A military brat is a person whose parent(s) served full-time in the
armed forces during the person's childhood. In conventional usage, the
word "brat" is derogatory; in a military context, however, it is
neither a subjective nor a judgmental term. Although the term military
brat is used in other English speaking countries, only the United
States has studied its military brats as an identifiable demographic.
This group is shaped by frequent moves, absence of a parent,
authoritarian family dynamics, strong patriarchal authority, the
threat of parental loss in war, and the militarization of the family
unit. As adults, military brats share many of the same positive and
negative traits developed from their mobile childhoods. Having had the
opportunity to live around the world, military brats often have a
breadth of experiences unmatched by most teenagers. Brats identify
with other highly mobile children—regardless of race, religion,
nationality, or gender—more than they do with non-mobile ones. Many
are typically highly educated, outgoing, and patriotic. They have been
raised in a culture that emphasizes loyalty, honesty, discipline, and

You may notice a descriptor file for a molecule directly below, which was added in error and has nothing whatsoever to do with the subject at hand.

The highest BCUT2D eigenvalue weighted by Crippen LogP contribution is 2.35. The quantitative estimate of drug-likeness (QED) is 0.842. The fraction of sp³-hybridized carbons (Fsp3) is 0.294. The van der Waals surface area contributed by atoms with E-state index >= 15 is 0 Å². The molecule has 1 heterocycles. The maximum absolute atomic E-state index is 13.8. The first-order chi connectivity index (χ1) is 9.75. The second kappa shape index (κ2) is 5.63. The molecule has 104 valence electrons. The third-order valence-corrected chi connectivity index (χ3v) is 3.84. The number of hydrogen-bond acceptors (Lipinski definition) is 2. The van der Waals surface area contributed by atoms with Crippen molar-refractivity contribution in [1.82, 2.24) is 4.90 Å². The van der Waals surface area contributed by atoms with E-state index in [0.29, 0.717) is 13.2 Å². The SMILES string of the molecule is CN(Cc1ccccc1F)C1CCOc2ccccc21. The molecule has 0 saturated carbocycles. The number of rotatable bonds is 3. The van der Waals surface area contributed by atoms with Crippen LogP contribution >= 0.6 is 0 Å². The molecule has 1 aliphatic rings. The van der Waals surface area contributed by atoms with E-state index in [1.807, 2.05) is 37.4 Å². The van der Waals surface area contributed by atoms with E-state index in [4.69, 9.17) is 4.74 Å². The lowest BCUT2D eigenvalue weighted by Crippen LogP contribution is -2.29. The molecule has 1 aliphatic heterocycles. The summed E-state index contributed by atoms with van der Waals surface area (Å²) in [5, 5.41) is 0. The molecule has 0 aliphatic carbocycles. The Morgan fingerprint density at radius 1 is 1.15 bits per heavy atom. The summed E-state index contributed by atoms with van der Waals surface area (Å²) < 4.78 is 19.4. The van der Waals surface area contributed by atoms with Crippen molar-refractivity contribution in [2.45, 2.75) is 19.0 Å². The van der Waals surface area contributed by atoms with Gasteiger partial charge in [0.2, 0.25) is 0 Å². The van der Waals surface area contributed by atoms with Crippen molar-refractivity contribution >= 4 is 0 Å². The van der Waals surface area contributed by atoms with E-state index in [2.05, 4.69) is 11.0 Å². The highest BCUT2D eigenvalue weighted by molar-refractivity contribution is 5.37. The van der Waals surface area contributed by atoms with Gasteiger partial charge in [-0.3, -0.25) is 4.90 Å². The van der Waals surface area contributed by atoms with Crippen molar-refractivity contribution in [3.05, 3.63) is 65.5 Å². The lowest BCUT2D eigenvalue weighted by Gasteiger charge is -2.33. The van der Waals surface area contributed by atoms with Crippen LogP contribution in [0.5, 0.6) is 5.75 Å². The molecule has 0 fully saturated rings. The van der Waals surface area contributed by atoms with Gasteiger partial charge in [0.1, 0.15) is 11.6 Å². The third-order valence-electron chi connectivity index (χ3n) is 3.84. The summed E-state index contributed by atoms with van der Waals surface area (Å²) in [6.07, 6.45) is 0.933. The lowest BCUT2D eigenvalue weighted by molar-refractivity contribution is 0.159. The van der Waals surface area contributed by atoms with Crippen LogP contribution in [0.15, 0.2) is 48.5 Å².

responsibility. Many struggle to develop and maintain deep lasting
relationships, feeling like outsiders to U.S. civilian culture. This
subculture cuts across other cultural identities.
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Today's selected anniversaries:
Umayyad troops led by Tariq ibn-Ziyad landed at Gibraltar, beginning
the Moorish invasion of Iberia.
George Washington took the oath as the first President of the United
States of America at Federal Hall, New York City.
Martin Bormann and Heinz Linge found Adolf Hitler dead in the
The Organization of American States was established in Bogotá,
North Vietnamese troops captured Saigon, ending the Vietnam War.
Wikiquote of the day:
In a political struggle, never get personal — else the dagger digs too
deep. -- Jack Valenti